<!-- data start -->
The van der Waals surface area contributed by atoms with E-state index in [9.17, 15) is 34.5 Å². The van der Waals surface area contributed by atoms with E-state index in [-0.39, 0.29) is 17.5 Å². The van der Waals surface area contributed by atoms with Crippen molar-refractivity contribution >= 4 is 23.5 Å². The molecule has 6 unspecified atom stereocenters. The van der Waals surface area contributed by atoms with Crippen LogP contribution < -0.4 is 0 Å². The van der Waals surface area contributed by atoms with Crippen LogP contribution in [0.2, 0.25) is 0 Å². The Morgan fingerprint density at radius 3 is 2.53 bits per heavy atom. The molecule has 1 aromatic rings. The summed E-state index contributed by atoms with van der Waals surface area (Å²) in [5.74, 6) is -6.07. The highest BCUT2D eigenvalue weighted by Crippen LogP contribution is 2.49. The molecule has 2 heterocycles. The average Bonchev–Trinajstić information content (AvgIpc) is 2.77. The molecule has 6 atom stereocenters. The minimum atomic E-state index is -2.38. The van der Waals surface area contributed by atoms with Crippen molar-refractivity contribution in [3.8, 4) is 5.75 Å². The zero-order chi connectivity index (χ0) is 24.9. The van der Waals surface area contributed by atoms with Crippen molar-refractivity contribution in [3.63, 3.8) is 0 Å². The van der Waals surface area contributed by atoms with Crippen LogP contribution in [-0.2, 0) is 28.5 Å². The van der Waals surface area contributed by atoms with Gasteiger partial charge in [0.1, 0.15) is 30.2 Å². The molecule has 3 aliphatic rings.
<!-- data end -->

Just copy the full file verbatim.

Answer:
The van der Waals surface area contributed by atoms with E-state index in [9.17, 15) is 34.5 Å². The van der Waals surface area contributed by atoms with E-state index in [-0.39, 0.29) is 17.5 Å². The van der Waals surface area contributed by atoms with Crippen molar-refractivity contribution >= 4 is 23.5 Å². The molecule has 6 unspecified atom stereocenters. The van der Waals surface area contributed by atoms with Crippen LogP contribution < -0.4 is 0 Å². The van der Waals surface area contributed by atoms with Crippen LogP contribution in [0.2, 0.25) is 0 Å². The Morgan fingerprint density at radius 3 is 2.53 bits per heavy atom. The molecule has 1 aromatic rings. The summed E-state index contributed by atoms with van der Waals surface area (Å²) in [5.74, 6) is -6.07. The highest BCUT2D eigenvalue weighted by Crippen LogP contribution is 2.49. The molecule has 2 heterocycles. The average Bonchev–Trinajstić information content (AvgIpc) is 2.77. The molecule has 6 atom stereocenters. The minimum atomic E-state index is -2.38. The van der Waals surface area contributed by atoms with Crippen molar-refractivity contribution in [3.8, 4) is 5.75 Å². The zero-order chi connectivity index (χ0) is 24.9. The van der Waals surface area contributed by atoms with Crippen molar-refractivity contribution in [3.63, 3.8) is 0 Å². The van der Waals surface area contributed by atoms with Crippen LogP contribution in [-0.2, 0) is 28.5 Å². The van der Waals surface area contributed by atoms with Gasteiger partial charge in [0.1, 0.15) is 30.2 Å². The molecule has 3 aliphatic rings.